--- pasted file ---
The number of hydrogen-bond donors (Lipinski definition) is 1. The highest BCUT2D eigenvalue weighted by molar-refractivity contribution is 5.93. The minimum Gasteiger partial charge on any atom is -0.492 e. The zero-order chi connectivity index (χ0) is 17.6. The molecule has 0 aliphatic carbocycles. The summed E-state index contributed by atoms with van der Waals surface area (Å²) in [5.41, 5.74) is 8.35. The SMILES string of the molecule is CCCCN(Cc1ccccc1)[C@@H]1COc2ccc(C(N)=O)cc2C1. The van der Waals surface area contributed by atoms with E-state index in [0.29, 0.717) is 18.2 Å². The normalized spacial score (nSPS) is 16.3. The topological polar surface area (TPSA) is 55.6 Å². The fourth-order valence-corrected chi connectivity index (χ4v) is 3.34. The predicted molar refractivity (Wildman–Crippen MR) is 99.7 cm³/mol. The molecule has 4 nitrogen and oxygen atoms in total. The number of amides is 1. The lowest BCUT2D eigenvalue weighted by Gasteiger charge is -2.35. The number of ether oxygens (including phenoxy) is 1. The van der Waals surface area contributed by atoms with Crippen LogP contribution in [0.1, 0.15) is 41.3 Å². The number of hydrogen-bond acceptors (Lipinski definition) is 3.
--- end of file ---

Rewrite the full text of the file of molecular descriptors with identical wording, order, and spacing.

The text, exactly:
The number of hydrogen-bond donors (Lipinski definition) is 1. The highest BCUT2D eigenvalue weighted by molar-refractivity contribution is 5.93. The minimum Gasteiger partial charge on any atom is -0.492 e. The zero-order chi connectivity index (χ0) is 17.6. The molecule has 0 aliphatic carbocycles. The summed E-state index contributed by atoms with van der Waals surface area (Å²) in [5.41, 5.74) is 8.35. The SMILES string of the molecule is CCCCN(Cc1ccccc1)[C@@H]1COc2ccc(C(N)=O)cc2C1. The van der Waals surface area contributed by atoms with E-state index in [0.29, 0.717) is 18.2 Å². The normalized spacial score (nSPS) is 16.3. The topological polar surface area (TPSA) is 55.6 Å². The fourth-order valence-corrected chi connectivity index (χ4v) is 3.34. The predicted molar refractivity (Wildman–Crippen MR) is 99.7 cm³/mol. The molecule has 4 nitrogen and oxygen atoms in total. The number of amides is 1. The lowest BCUT2D eigenvalue weighted by Gasteiger charge is -2.35. The number of ether oxygens (including phenoxy) is 1. The van der Waals surface area contributed by atoms with Crippen LogP contribution in [0.1, 0.15) is 41.3 Å². The number of hydrogen-bond acceptors (Lipinski definition) is 3.